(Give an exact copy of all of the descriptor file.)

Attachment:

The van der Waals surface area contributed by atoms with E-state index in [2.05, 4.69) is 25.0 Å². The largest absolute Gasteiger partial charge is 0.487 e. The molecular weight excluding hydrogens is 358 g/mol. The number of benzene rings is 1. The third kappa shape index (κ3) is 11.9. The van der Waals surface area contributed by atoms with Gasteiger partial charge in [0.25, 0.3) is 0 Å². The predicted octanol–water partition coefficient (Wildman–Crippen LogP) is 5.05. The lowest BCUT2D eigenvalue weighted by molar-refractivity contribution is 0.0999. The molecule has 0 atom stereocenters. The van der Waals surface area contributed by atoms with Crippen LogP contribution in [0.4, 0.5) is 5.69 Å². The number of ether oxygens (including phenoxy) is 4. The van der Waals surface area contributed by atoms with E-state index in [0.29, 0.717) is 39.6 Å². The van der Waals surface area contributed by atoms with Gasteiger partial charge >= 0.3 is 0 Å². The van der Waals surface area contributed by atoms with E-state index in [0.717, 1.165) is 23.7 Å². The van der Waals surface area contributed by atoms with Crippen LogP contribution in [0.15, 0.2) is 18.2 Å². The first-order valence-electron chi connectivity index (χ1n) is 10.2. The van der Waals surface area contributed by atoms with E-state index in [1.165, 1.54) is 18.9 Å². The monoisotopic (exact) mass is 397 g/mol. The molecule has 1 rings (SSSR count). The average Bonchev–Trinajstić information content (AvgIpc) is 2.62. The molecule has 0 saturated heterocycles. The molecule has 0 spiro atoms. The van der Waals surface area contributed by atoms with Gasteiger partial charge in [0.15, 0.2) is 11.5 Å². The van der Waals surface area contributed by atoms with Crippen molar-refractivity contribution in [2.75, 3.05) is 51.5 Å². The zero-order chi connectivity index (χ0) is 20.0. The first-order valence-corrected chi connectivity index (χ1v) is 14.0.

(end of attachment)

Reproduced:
The van der Waals surface area contributed by atoms with E-state index in [2.05, 4.69) is 25.0 Å². The largest absolute Gasteiger partial charge is 0.487 e. The molecular weight excluding hydrogens is 358 g/mol. The number of benzene rings is 1. The third kappa shape index (κ3) is 11.9. The van der Waals surface area contributed by atoms with Gasteiger partial charge in [0.25, 0.3) is 0 Å². The predicted octanol–water partition coefficient (Wildman–Crippen LogP) is 5.05. The lowest BCUT2D eigenvalue weighted by molar-refractivity contribution is 0.0999. The molecule has 0 atom stereocenters. The van der Waals surface area contributed by atoms with Crippen LogP contribution in [0.4, 0.5) is 5.69 Å². The number of ether oxygens (including phenoxy) is 4. The van der Waals surface area contributed by atoms with E-state index in [0.29, 0.717) is 39.6 Å². The van der Waals surface area contributed by atoms with Gasteiger partial charge >= 0.3 is 0 Å². The van der Waals surface area contributed by atoms with E-state index in [0.717, 1.165) is 23.7 Å². The van der Waals surface area contributed by atoms with Crippen LogP contribution in [0.15, 0.2) is 18.2 Å². The first-order valence-electron chi connectivity index (χ1n) is 10.2. The van der Waals surface area contributed by atoms with E-state index in [1.165, 1.54) is 18.9 Å². The monoisotopic (exact) mass is 397 g/mol. The molecule has 1 rings (SSSR count). The average Bonchev–Trinajstić information content (AvgIpc) is 2.62. The molecule has 0 saturated heterocycles. The molecule has 0 spiro atoms. The van der Waals surface area contributed by atoms with Gasteiger partial charge in [0.15, 0.2) is 11.5 Å². The van der Waals surface area contributed by atoms with Crippen molar-refractivity contribution in [2.75, 3.05) is 51.5 Å². The zero-order chi connectivity index (χ0) is 20.0. The first-order valence-corrected chi connectivity index (χ1v) is 14.0.